Ukraine Launches Airstrikes on Separatists Who Seized International Airport

The Slatest
Your News Companion by Ben Mathis-Lilley
May 26 2014 4:23 PM

Ukraine Launches Airstrikes on Separatists Who Seized International Airport

493897183-pro-russian-militants-take-their-position-at-the
Pro-Russian militants occupy the Donetsk airport on May 26, 2014.

Photo by Alexander KHUDOTEPLY/AFP/Getty Images

Fighting erupted in the eastern Ukrainian city of Donetsk on Monday, as the country’s military battled pro-Russian separatists who had seized the city’s international airport. “Fighter jets screamed and automatic gunfire popped throughout the afternoon as Ukrainian soldiers fought a ground battle around the airport against the separatists,” the New York Times reports.

The fighting comes one day after Ukraine appeared to have overwhelming elected a new leader, Petro Poroshenko, with the hope, Reuters reports, that the chocolate business baron “can rescue the nation from the brink of bankruptcy, civil war and dismemberment by its former Soviet masters in the Kremlin.” Poroshenko told reporters during a press conference in Kiev Monday, Ukrainian forces needed to be “quicker and more effective” in combating rebel forces while simultaneously calling for talks with Moscow to end the conflict in eastern Ukraine.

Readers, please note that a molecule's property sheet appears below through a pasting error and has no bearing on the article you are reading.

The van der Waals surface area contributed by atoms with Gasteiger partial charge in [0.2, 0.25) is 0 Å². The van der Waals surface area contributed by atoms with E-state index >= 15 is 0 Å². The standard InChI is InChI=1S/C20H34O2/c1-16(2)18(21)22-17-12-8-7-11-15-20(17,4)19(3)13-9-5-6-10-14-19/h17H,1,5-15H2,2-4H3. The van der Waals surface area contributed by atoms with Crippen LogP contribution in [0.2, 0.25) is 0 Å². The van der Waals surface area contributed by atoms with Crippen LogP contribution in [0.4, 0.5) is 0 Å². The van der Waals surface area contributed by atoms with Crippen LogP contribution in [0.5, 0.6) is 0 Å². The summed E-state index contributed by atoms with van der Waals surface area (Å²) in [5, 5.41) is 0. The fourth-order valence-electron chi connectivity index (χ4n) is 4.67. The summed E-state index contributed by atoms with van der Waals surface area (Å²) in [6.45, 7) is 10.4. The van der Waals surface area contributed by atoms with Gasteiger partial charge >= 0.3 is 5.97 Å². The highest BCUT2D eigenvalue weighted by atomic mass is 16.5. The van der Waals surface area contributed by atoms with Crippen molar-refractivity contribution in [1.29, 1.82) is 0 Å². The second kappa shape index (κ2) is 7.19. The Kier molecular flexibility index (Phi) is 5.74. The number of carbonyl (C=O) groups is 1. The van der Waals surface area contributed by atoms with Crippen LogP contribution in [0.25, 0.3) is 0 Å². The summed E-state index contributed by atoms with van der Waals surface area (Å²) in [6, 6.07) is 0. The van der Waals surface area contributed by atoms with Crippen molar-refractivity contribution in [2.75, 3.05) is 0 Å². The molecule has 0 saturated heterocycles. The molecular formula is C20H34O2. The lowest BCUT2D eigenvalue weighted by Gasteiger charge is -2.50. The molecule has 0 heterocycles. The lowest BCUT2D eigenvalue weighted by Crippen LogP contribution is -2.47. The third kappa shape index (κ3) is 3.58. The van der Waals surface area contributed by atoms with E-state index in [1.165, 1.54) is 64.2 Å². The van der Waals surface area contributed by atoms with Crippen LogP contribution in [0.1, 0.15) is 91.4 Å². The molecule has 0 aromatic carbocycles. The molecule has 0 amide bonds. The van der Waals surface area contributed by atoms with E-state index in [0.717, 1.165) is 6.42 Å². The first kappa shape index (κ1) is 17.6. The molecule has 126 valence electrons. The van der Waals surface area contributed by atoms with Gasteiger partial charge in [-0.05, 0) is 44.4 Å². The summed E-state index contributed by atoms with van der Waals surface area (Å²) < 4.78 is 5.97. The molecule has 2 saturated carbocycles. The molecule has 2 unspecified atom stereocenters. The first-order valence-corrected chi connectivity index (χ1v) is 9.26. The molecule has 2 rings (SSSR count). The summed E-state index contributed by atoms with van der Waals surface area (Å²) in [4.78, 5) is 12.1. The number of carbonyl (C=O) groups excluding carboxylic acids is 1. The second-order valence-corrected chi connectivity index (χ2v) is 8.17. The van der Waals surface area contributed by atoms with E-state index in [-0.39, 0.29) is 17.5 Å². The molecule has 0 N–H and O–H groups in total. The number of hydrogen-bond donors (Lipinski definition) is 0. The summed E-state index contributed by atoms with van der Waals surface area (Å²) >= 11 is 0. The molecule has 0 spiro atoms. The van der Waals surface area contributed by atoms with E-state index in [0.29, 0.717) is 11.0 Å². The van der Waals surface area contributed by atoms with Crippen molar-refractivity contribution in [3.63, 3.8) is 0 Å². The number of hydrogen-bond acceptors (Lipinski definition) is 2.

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After a day of fighting, the Times reports, “the military appeared to have evicted the separatists from the airport, cordoning off the area with roadblocks.” Here’s more on what the day’s fighting could mean in Ukraine from the Times.

The seizure of the airport suggested a new, perhaps desperate, escalation by the militants who in recent days have appeared to lose the political support of the Kremlin, which indicated that it would respect the results of Sunday’s election.
The militants are unlikely to survive long without the backing of Russia. But support can come in many ways, and it is far from clear that President Vladimir V. Putin of Russia intends to give up what appears to be a useful geopolitical lever: violence and instability in Ukraine’s east that has left the West flustered.

Elliot Hannon is a writer in Washington, D.C. Follow him on Twitter.

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